At the time, I was very hungry. After eating it, I felt very sick. Shocker of the trip. I'd learn a lesson from this, though- eat smaller things more often. And don't listen to your stomach when it says it's hungry by eating a huge delicious meal. Not unless it's dinner and you are done moving.

The bridge marks the start of the ascent of a good few thousand feet (2500 feets, all told) and we catch up with Greg. The ascent up is slow and steady, but not what I'd classify as grueling. It's supposedly a tough one because it's a fairly significant pass and it was our first big elevation gain after the flat terrain in Lyell Canyon. Slow steps and time lead us to the top of the pass, but not before we stopped a few times to filter water from the glacial lakes and rest to repair hot spots and foot issues.

The day prior the afternoon would blow some pretty foreboding looking clouds right over the pass. It was much the same on this day. Puffy, white clouds that weren't much higher than the peaks blew the opposite direction of our travel with great speed. Winds were stiff, but refreshing.

Drinking water with Greg

Now we were getting in to it. We filter water from a lake and start ascending the other side of its outlet and we're in barren granite fields. No trees, no grass. Here we go. This is what I was expecting. The trail is marked by sparse cairns and well-worn foot paths of thousands of people who've hiked the trail.  We press on to the saddle that is the pass and we take an extended break to enjoy the view, eat reasonable sized meals that pair sensible foods (not pepperoni and peanut butter) and watch the one marmot that guards the trail.

Something about the notion of climbing a pass paints this grandiose scheme of unlimited views and 360 degree panoramic vistas. With the Sierra Nevada and much of the JMT, you never get that. You get to the top of a pass and you can see as far as the valley you're heading back down in to. No grand peaks, no steep drop offs surrounding you (some steep ledges on a few, though) but mostly the passes offer only so much as a glimpse as to where you might be going. The landscape is so vast and rugged it's almost too much to decipher. At the top of Donahue, we look down into a lush valley sparsely populated with small trees. It's punctuated by the glistening of streams and thousands of granite boulders that look tiny from where we are, but are the size of school buses.

We three descend the other side of the pass for some much welcomed gravity-aided hiking. Again, we all talk and share stories on the way down but the contents of them I don't remember.

I'm built for going downhill. It doesn’t hurt my knees. I don't use trekking poles. I'm agile like fox, strong like bull. We gradually pull away from Greg after saying a formal farewell until next time.

After descending a few hundred feet off the side of the ridge and into the beginnings of the valley, Lindsey informs me that she doesn’t feel well. Like dizzy and nauseous not-feel-well. Like altitude sickness not-feel-well. We stop to rest and to see if she stabilizes. The good news is we're going down in altitude no matter what. Bad news is that we may have to descend really fast.

By this time the sun is getting lower in the sky and is painting this whole valley with bright golden rays of light. At the boulders we stopped at, mountain blue birds flew around and darted through trees chasing each other. I think they were playing because I'm optimistic. For all I know they were fighting. Beautiful birds though. The Mountain Blue Bird is my favorite of birds.

I found a glacially scoured granite boulder. The top of this rock was worn almost glass-like smooth from the weight and pressure of ice. It makes for a good bed.  This rock was about 30 feet away from the trail. It stood on a small hill and was about 6 feet tall. It had a slant of about 30 degrees that faced away from the trail. Think of half of a roof of a house. The slope,  I figured, would make laying down even better.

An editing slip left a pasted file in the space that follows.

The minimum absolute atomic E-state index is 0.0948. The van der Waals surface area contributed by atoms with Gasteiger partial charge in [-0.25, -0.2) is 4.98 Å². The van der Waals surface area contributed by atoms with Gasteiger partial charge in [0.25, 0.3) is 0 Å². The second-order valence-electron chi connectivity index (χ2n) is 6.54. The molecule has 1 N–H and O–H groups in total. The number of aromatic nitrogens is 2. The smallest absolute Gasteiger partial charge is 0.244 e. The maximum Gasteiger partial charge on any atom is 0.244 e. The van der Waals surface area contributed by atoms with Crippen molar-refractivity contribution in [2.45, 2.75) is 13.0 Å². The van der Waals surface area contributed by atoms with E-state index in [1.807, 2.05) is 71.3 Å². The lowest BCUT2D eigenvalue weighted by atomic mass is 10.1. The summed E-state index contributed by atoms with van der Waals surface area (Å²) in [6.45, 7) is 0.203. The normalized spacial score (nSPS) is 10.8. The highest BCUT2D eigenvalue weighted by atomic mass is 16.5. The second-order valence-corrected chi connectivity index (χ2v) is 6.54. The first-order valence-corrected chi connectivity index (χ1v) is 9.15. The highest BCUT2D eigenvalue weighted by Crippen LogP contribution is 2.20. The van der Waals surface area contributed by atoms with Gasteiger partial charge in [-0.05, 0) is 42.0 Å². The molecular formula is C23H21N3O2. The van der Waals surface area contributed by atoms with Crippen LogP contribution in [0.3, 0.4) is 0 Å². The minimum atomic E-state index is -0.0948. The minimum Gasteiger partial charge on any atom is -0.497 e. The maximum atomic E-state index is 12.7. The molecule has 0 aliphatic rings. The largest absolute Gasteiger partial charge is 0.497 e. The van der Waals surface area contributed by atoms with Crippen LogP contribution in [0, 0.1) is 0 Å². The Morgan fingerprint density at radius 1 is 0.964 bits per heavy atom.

So go to lay down. And in characteristic Chris fashion, I don't do so gently. I do so with a slight jolt. I know this to be true because in the process of laying down, my phone fell out of my pocket. I go to take a video some minutes later, and the phone is unresponsive.

I've successfully broken the screen on my phone for the second time in about 2 months and it's a digitizer, which means if there's a tiny crack in the screen…nothing works. 2 days in and I'm without aux camera, audio recorder, video camera, gps, phone. It made me somewhat happy, to be honest.

I still enjoy my perch and overlord over the valley. The blue birds have gone elsewhere now as the sun has gotten lower. I hear voices way off in the distance and see some people hiking on a ridge where there is not a trail to my knowledge.   A guy and a girl. I think I hear one say  "Is that the trail down there?"

Lindsey is feeling marginally better so we take it slow and descend to wherever our next campsite will be. The sun sinks behind the ridge from which we climbed over earlier in the day. Winds pick up a good bit. Rather, they don't stop. The relentless gales of 30 or so mph that started on the North side of Donahue maintain through the valley, and they maintain throughout the night.

The winds of Donahue Pass. And Greg 


We take shelter in an area and use a square granite boulder of about 8ft by 8ft as a wind block. We guy out the tent and I make dinner of Pepperonis. In the distance, we hear the acoustic chop of blades through the air. A helicopter is flying half a mile away from us making passes. Someone is being search and rescued.

It was proper dusk at this time and cold, so we settled in to the tent after placing the bear canisters far away. Lindsey didn’t eat any dinner. I put my journal in the tent and drifted off to sleep. Sleep came easily after an 8 mile day.

I had a dream. There was a helicopter. I swear I could hear it.

I woke up at midnight. A god damn helicopter was hovering over us shining its search light on our tent. I feel like I can partly empathize with alien abductees. Having a bright light shine on you when you have no idea what's going on is freaky. I expected to start hovering. For a quick minute, I thought that was the end.  The helicopter from earlier must have been 50 feet directly over our tent and it was shining its light right on us. This was no dream. Lindsey woke up as well and asked what we should do, as if I'd been faced with such a scenario many times before.

I told her we'd wait and see if they say anything. They didn’t, and so I went back to bed not really knowing what happened. The next day we woke up with the sun. I got up and out of the tent first and sought the spot where light shone down first. Lindsey stayed inside still not feeling well.  I encouraged her to eat and hoped she'd start to feel better.  After eating part of a Clif bar, she started packing up camp. I wrote in my diary.

Route for day 2

8 MILE DAY 1. 9+ DAY 2
DAY 3- 20 TO REDS.

We'll see...

Photos from day 2


Best since Day 1.